MS: I attended CCNY [City College, New York] at night for about five years, taking English, writing, advertising, and public-relations courses. I never got a degree because my freelance career took off.
VM: What kinds of cars were you driving back then?
MS: I had my parents' '51 Pontiac, a rare '40 Mercury convertible sedan, and a '33 Chevy Cabriolet. My hot ride was a cycle-fendered MG-TC with a bored-and-stroked flathead Ford V-8 60 and a four-speed. It was converted to left-hand drive, had skinny 19-inch wire wheels, no side windows or top, and I drove it all year. It handled terribly and had awful brakes, but it was incredibly quick and easily blew off Jags.
VM: Back in those days, military service wasn't always optional. What did you do for Uncle Sam?
MS: I was in the Army twice. I enlisted for six months of active duty, plus three or four years of reserve. After boot camp, I was stationed at Fort Eustis, Virginia, and got into the photography lab. It was experience that I applied to my freelance photojournalism work. A year or two into my six-month stint, I got called back because of the 1961 Berlin crisis. I didn't do anything interesting, but while stationed in Virginia, my wife and I were neighbors with astronaut Alan Shepard. I worked my Army job during the week and shot car features on weekends.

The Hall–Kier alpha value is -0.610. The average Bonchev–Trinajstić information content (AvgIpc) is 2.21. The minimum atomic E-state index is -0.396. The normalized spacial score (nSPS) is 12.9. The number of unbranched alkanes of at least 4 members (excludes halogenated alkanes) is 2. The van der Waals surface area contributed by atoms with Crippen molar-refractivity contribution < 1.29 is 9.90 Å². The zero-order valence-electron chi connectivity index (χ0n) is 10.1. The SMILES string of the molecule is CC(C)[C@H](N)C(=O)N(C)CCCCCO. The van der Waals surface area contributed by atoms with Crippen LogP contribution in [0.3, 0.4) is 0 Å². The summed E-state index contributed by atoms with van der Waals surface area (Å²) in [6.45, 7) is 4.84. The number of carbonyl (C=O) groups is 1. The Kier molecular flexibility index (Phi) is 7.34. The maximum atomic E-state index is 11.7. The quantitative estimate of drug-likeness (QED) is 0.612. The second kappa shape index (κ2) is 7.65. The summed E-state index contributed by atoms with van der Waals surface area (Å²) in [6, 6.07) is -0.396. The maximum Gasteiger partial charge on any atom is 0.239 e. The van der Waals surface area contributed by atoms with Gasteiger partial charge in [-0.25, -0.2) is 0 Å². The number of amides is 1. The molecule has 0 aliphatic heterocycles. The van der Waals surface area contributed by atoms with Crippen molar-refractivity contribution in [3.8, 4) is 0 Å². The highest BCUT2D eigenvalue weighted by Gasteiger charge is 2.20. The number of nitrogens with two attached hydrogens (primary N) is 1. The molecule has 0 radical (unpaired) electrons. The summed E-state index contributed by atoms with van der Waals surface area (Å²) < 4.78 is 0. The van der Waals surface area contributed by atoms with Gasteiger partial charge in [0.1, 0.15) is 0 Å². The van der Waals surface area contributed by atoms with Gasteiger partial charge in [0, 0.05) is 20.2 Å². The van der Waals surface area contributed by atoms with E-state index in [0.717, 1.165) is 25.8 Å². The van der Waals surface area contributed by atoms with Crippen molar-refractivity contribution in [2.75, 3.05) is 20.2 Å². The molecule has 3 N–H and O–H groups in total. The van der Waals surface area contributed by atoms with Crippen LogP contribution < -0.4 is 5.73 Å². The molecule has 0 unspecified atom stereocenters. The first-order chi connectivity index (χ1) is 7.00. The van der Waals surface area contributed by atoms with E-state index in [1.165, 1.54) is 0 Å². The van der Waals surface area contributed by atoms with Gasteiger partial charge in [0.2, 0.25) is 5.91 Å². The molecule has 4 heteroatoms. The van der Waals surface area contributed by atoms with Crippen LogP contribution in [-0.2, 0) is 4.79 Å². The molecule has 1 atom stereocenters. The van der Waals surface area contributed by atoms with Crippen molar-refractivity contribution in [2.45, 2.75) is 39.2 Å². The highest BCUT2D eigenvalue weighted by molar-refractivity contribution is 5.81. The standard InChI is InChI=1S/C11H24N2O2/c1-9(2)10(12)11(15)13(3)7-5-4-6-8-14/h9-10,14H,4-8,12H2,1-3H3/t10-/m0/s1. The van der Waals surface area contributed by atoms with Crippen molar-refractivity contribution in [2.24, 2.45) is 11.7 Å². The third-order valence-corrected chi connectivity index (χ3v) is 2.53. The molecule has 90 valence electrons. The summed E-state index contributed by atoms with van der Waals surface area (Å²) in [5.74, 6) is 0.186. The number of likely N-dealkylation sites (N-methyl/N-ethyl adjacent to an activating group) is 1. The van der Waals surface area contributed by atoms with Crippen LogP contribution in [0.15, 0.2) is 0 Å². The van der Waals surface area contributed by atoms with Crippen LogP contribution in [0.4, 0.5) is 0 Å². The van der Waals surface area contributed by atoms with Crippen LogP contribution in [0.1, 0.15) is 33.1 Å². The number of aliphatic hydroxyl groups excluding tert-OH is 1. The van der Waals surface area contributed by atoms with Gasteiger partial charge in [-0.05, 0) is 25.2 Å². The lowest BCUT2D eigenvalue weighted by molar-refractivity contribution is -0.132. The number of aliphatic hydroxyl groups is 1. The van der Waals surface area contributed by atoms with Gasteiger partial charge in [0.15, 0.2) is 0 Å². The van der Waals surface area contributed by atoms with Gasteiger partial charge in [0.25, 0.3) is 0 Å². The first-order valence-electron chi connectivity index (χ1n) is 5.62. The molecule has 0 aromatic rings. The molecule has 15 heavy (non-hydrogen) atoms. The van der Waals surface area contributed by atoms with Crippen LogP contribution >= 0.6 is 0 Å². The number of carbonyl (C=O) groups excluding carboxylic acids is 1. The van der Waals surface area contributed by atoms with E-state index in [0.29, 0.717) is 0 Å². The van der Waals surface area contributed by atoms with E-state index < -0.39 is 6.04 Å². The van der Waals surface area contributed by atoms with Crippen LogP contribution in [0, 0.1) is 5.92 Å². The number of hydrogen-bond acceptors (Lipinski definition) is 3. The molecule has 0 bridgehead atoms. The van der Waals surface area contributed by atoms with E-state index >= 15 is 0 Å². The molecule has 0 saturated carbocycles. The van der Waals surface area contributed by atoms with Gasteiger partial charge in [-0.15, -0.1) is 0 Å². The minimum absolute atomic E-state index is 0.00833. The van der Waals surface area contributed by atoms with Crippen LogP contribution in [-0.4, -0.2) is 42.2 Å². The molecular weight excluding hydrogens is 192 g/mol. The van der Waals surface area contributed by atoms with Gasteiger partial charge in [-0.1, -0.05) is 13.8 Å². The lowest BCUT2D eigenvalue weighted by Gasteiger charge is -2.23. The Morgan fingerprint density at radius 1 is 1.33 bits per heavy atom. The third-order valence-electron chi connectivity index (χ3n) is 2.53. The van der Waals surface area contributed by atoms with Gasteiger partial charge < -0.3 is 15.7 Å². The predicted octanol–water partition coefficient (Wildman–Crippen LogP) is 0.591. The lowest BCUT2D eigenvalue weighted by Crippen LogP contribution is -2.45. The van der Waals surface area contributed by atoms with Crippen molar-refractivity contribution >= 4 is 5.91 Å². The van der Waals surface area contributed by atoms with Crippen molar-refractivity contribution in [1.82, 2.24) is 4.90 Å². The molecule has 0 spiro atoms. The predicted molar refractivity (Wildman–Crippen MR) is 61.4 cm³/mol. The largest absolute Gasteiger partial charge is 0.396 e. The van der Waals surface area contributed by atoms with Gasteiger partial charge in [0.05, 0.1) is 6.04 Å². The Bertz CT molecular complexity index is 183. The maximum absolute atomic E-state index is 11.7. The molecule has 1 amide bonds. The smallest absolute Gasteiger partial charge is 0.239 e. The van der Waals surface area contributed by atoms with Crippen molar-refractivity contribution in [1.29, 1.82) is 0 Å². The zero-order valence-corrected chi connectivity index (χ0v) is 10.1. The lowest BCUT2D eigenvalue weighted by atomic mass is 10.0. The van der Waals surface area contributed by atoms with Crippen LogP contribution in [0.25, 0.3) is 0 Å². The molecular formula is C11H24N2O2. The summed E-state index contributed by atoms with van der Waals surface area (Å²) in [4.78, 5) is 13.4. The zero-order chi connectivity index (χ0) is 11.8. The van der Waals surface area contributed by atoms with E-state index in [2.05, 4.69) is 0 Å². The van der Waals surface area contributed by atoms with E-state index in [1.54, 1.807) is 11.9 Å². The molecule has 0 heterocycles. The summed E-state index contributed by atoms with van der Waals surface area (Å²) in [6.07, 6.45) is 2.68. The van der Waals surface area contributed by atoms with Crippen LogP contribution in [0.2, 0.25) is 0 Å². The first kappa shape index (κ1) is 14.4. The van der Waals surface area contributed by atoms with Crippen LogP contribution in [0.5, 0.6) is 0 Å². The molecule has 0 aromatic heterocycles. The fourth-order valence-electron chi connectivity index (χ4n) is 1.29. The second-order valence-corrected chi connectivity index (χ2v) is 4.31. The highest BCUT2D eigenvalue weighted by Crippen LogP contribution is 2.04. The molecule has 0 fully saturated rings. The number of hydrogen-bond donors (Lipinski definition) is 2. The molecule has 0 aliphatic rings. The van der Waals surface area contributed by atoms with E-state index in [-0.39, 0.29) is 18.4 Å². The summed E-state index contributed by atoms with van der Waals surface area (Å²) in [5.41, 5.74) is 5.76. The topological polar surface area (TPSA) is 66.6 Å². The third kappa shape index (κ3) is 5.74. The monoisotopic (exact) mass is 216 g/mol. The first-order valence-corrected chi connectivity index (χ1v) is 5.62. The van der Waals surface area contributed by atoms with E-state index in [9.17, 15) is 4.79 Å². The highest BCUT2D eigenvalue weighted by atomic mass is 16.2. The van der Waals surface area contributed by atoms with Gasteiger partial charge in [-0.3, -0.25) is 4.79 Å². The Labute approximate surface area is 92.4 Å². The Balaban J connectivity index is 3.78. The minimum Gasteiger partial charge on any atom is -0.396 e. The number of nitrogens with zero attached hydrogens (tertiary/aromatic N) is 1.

VM: When did your association with CARS begin?
MS: In 1961 I was editor of Custom Rodder and Car, Speed & Style and assistant editor of CARS. The car-magazine business was very different then. California was the epicenter of the car hobby, and Petersen Publishing owned the newsstands. CARS was one of the "secondary" magazines. Because of poor newsstand exposure, we didn't have the sales or budget for project cars like Hot Rod, Car Craft, and Popular Hot Rodding.